Heading to the Poles

by Jennifer Pritchett
Northern News Services

NNSL (NOV 27/96) - Lukas Grobler is on a hunt for a companion to ski to the ends of the Earth.

The 22-year-old South African medical student is in the NWT to prepare for scientific expeditions to both poles in 1998.

"I will be possibly selecting someone from Canada or Norway because people can relate to the snow," he said. "South Africans can't imagine what something like this entails."

Grobler describes himself as a bit of an adventurer who has wanted to travel to the far reaches ever since reading about explorers as a child.

He left for a nine-day jaunt to Tibbitt Lake from Yellowknife on Saturday. While making the 180-kilometre journey, he'll be spending nights in a tent, eating chocolate bars, cereals and other nonperishable foods -- all carried on his back in a 30-kilogram knapsack.

The journey is not an easy one -- particularly for someone who just came to 35 degrees below zero from a climate where the norm is 35 above.

His aim is to cross the Antarctic in October 1998, to study the effects of extreme cold on the body.

Grobler is compiling the scientific data for a research team at the University of Pretoria, where he is a fourth-year student in the faculty of medicine.

Researchers will use the data to find ways of treating patients who are malnourished -- a leading cause of death in Africa.

"You come back from these journeys pretty much starved," Grobler said.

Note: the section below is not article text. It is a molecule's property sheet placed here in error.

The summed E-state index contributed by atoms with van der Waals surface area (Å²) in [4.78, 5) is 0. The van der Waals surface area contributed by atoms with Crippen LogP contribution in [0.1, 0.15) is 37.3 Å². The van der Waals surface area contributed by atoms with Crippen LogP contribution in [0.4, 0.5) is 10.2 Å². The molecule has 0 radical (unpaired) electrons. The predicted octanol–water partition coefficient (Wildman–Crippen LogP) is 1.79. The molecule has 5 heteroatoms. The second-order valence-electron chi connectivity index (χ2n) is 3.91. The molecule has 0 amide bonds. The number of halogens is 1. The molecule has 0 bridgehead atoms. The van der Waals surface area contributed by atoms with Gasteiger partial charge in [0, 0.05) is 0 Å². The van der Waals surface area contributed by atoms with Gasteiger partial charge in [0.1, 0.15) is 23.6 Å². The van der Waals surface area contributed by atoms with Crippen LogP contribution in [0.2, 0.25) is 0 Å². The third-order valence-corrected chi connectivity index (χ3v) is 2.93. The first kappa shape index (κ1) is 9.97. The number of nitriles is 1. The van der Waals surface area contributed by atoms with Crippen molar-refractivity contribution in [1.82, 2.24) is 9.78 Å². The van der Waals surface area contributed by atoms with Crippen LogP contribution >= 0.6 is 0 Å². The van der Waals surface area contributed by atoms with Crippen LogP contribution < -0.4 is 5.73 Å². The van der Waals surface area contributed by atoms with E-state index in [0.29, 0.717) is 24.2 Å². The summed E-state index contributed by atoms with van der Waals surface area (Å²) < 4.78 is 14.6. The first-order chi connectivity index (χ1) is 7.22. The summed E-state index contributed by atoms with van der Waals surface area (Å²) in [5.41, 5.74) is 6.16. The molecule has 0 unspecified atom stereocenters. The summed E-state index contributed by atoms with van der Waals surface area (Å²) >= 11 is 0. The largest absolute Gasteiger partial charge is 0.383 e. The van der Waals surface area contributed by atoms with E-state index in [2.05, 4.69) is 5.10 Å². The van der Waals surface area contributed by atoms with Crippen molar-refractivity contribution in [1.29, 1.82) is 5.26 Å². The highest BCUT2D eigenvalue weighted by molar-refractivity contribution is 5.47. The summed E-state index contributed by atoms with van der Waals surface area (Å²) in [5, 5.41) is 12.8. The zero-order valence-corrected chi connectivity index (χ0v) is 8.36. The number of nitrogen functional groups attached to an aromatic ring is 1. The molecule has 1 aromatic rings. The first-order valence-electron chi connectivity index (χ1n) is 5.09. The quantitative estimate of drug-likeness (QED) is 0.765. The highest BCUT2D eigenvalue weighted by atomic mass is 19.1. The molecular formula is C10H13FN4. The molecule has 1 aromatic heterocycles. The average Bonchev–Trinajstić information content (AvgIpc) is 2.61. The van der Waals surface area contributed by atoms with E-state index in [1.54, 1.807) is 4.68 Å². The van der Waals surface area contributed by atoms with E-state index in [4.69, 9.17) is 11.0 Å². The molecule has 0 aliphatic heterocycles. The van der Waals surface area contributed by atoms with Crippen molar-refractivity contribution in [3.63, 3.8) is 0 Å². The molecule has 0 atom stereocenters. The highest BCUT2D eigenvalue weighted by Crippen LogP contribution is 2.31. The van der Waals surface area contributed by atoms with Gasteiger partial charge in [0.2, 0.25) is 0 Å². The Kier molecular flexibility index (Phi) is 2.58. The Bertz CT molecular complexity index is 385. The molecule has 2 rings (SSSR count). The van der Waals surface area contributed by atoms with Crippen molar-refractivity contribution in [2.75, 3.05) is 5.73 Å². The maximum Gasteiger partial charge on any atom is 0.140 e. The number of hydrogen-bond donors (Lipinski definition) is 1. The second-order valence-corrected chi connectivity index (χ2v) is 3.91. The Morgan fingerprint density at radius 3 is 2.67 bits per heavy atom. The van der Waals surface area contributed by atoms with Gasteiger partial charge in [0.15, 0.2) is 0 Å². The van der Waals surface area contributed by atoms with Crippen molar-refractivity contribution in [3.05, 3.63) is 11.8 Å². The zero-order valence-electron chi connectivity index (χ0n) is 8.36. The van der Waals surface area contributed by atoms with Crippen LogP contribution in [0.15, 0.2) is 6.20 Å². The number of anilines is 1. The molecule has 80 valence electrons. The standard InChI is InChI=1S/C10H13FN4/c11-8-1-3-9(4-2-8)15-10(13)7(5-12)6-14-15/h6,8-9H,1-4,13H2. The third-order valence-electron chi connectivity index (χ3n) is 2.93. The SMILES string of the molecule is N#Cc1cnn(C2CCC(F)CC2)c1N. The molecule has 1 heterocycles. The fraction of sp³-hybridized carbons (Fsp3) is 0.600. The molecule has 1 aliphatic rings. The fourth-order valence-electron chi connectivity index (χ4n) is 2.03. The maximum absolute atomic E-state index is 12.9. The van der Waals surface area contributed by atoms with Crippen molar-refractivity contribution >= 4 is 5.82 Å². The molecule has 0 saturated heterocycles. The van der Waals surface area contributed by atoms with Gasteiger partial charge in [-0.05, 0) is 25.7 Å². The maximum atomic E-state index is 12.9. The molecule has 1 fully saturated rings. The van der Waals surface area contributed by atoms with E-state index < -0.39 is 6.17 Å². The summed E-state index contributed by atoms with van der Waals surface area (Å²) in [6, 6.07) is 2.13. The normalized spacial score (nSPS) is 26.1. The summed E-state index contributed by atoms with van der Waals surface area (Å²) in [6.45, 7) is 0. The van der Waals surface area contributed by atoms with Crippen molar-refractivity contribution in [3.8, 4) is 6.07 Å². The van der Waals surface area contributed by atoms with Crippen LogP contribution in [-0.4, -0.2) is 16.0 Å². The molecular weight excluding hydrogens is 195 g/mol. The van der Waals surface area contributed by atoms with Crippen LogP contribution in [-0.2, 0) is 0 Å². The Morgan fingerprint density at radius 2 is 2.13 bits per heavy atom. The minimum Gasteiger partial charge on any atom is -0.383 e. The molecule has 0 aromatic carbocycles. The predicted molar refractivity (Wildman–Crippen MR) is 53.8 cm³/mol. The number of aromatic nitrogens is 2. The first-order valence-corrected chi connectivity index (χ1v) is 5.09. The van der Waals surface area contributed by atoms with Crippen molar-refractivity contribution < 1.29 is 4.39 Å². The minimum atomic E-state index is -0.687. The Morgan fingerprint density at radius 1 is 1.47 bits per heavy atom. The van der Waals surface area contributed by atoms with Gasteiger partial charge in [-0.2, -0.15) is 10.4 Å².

Scientists believe that the body, after such a trek into the polar wilderness, ends up in a malnourished state similar to starved Africans.

"I'm going to see how the body provides itself with enough substance," he said.

His trips to the NWT and the North Pole are preparation for the southern expedition -- a 2700-km journey he expects to complete in 50 days.

"It's all working toward the South Pole," he said. "That is, if you can call a trip to the North Pole, preparation. The Antarctic is really the prize."

It will take 100 days to reach the South Pole -- by far his longest journey.

Most of his four weeks here will be spent in the bush.

As part of his research, he will have blood samples, throat swabs, and other tests done at the public health clinic in Yellowknife. He'll bring the results back to Pretoria.

Even if he doesn't choose his travelling companion here, Grobler may return to Canada's North, after finishing medical school, to set up a practice.

"I hope to come back as a missionary doctor up here in Canada," he said. "I think it would be great fun."

In Yellowknife since Nov. 16, he will return to South Africa in mid-December.